Answer: Diversifying your revenue sources is an critical step in ensuring your organization’s sustainability. It is important to explore a mix of:
- funders or funding sources, such as individuals/households, government, businesses/corporations, private and public foundations
- funding types, such as ongoing funding (annual giving, multi-year grants), episodic or one-time funding; a capital campaign (if applicable); and bequests/planned giving
- self-generated revenue sources, such as memberships, product sales and fees for service.
Don’t limit your efforts to advertised funding opportunities. A well-drafted letter of intent is a good way of exploring unsolicited funding. If you solicit businesses/corporations, stay close to home – businesses like to support their local community.
Finally, take the time to prepare a funding strategy; a three-year plan to guide your efforts in diversifying your funding sources. You can find a sample funding strategy on this website by going to Resources, then Free Downloads.
Answer: Thank you for your question, Susan. As you are aware, strategic planning is the process of establishing longer-term goals for an organization – typically for a three period. Strategic planning is important for all organizations as it helps to provide a context for the day-to-day efforts of staff and volunteers, and ensure that these efforts are consistent with the organization’s mission and operational activities.
Now, down to your question. What roles do the staff and board play in strategic planning? Generally speaking, the board of directors OWNS the organization’s strategy/strategic plan, and the executive director/CEO and staff operationalize or implement it. Sometimes we say, “the board is responsible for THE WHAT and the staff is responsible for THE HOW“. One of the most important ways to involve other stakeholders in strategy development/strategic planning is through an environmental scan and consultation. During this part of the process, data is collected from a full range of stakeholders including management and front-line staff, volunteers, partners, clients/constituents, funders, and donors. This data is used to inform the process and provide 360-degree insight into the organization’s strengths and weaknesses, as well as the opportunities, threats and critical issues facing the organization.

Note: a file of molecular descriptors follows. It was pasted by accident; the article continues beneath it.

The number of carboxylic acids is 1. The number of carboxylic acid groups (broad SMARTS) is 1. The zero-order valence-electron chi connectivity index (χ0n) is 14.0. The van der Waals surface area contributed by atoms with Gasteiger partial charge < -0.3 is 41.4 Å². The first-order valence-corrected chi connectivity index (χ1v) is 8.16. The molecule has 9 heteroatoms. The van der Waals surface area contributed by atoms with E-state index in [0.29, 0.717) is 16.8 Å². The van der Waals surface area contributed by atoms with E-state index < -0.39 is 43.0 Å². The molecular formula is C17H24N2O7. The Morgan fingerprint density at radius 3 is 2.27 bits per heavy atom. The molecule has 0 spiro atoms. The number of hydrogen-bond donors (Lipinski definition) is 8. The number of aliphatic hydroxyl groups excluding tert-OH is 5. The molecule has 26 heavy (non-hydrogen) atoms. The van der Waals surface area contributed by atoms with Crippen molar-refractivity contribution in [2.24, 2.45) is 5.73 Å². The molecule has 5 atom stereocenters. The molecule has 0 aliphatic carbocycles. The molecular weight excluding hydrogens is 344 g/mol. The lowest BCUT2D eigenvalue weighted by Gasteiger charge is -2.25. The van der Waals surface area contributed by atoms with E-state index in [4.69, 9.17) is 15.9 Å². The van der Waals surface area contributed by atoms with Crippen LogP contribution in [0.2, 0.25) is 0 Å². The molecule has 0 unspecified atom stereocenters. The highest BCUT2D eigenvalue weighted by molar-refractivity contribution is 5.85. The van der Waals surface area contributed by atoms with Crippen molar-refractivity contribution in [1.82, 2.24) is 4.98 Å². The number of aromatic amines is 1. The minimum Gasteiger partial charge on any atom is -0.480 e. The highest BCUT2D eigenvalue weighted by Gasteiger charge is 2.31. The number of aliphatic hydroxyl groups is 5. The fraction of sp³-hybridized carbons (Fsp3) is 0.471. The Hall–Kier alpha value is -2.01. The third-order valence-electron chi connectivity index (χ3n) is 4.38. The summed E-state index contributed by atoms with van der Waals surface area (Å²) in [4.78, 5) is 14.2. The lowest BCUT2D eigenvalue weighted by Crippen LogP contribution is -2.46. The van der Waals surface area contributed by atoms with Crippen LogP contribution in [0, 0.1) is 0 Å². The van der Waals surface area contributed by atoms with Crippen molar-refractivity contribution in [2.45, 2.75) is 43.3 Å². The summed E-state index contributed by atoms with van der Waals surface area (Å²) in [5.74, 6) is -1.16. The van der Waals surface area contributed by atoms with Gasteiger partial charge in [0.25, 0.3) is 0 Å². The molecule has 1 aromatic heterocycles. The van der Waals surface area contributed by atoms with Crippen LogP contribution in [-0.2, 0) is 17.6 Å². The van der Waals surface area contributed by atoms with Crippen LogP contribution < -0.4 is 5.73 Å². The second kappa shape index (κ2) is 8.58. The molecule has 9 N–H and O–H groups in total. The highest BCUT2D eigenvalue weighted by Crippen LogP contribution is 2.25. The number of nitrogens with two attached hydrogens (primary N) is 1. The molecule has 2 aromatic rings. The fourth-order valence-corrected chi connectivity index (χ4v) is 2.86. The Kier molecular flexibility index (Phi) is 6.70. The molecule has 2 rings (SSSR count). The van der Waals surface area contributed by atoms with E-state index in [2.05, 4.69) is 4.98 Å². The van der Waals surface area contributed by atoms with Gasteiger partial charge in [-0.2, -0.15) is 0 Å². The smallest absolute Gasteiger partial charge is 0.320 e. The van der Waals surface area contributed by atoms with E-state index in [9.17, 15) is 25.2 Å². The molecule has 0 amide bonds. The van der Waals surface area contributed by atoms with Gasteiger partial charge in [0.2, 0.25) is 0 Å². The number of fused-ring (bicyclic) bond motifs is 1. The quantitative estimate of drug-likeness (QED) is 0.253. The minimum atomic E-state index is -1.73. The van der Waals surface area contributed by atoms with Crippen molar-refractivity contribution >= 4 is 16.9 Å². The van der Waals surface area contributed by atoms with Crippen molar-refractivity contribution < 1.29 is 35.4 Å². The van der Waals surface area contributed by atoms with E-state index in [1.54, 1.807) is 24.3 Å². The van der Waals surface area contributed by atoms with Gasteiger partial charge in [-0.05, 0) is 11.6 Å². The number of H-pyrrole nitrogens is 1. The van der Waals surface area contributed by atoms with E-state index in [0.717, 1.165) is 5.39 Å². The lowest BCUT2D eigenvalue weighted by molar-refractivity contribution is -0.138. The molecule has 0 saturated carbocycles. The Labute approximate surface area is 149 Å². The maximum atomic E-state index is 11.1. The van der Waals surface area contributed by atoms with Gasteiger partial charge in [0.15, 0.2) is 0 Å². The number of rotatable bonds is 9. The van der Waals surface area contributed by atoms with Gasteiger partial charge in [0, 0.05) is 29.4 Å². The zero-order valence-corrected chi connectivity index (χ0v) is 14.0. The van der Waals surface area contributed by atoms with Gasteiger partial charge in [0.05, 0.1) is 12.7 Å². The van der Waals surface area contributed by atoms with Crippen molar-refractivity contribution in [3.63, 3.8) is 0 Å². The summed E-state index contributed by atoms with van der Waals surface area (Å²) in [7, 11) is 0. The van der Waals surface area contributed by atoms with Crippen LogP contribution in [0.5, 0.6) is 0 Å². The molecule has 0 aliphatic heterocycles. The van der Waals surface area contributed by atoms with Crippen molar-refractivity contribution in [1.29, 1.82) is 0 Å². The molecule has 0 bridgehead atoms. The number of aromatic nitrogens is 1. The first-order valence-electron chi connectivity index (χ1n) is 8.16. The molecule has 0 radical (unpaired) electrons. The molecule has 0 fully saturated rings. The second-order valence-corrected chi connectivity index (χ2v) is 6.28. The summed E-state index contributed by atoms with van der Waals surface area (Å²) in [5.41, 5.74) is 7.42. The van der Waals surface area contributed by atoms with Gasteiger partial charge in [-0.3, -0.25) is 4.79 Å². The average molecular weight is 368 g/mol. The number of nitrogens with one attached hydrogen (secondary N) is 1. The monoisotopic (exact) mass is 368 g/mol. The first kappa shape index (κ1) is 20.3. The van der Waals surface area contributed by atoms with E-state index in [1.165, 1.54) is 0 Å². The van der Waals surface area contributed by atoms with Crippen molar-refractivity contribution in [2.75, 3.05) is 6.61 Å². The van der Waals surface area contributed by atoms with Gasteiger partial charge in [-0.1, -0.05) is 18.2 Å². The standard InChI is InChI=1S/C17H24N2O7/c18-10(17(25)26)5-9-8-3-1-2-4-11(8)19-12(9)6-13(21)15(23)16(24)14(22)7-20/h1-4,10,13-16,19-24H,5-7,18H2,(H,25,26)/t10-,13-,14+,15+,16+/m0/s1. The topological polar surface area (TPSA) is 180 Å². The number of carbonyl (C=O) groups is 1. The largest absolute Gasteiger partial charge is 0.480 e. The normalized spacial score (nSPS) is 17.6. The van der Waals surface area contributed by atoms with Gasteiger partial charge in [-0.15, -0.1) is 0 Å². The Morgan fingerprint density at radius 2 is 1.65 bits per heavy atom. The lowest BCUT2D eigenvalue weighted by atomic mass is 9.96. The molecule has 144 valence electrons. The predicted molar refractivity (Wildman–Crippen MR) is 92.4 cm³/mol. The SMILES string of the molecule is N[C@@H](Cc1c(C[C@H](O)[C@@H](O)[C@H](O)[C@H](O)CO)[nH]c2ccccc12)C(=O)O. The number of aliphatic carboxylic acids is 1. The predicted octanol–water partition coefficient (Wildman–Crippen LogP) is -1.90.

On an ongoing basis, it is important for the executive director/CEO to report back to the board on progress of the strategy/strategic plan implementation. Also, it is essential that the board undertakes an annual process to scan the changing environment, review and if necessary, refine the organization’s strategic priorities.
Please keep in the mind that all organizations are different. Organization size, structure and available resources can all be a factor in how a strategic planning process is carried out.
Answer: It is common in the voluntary sector for boards to want to involve themselves in day-to-day issues, especially with smaller organizations and those in the early stages of development. However, there are risks associated with this approach, especially if it goes on for too long. If the board is focusing on operational or even tactical issues, chances are they will “miss the forest for the trees”. Remember, it is the board’s primary role to govern. To do so effectively, they must stay focused on the ‘bigger picture’. Secondly, it’s the responsibility of the executive director/CEO to manage the day-to-day operation. If the board is involved at this level, it will be increasingly difficult for the staff to do their work effectively.
|Strategic (3 – 5 years)
||Board of Directors
|Tactical (Current fiscal year)
Answer: Every organization should have a reserve fund for contingencies, very much in the same way that every individual should have savings. A contingency fund can be used for emergencies, unplanned expenses, revenue short-falls, cash flow, legal issues, and closures. Reserve funds also can be created for specific projects, as long as the amount of the fund is reasonable for its purposes and the money in the fund is actually spent on those purposes. Reserve funds are typically created over time, through the accumulation of operating surpluses generated from activities such as fundraising, donations, membership fees, and fees for service. The amount of money accumulated in each reserve fund should be substantiated. For example, the rule of thumb for calculating the amount needed in a contingency fund is as follows:
Contingency Reserve Fund = 3 to 6 months of committed/fixed operating expenses OR total costs to shut-down the organization and pay all outstanding liabilities (whichever is the larger amount).
Please keep in mind that non-profits and charities cannot accumulate wealth nor can their budgeting process reflect an intent to generate profit.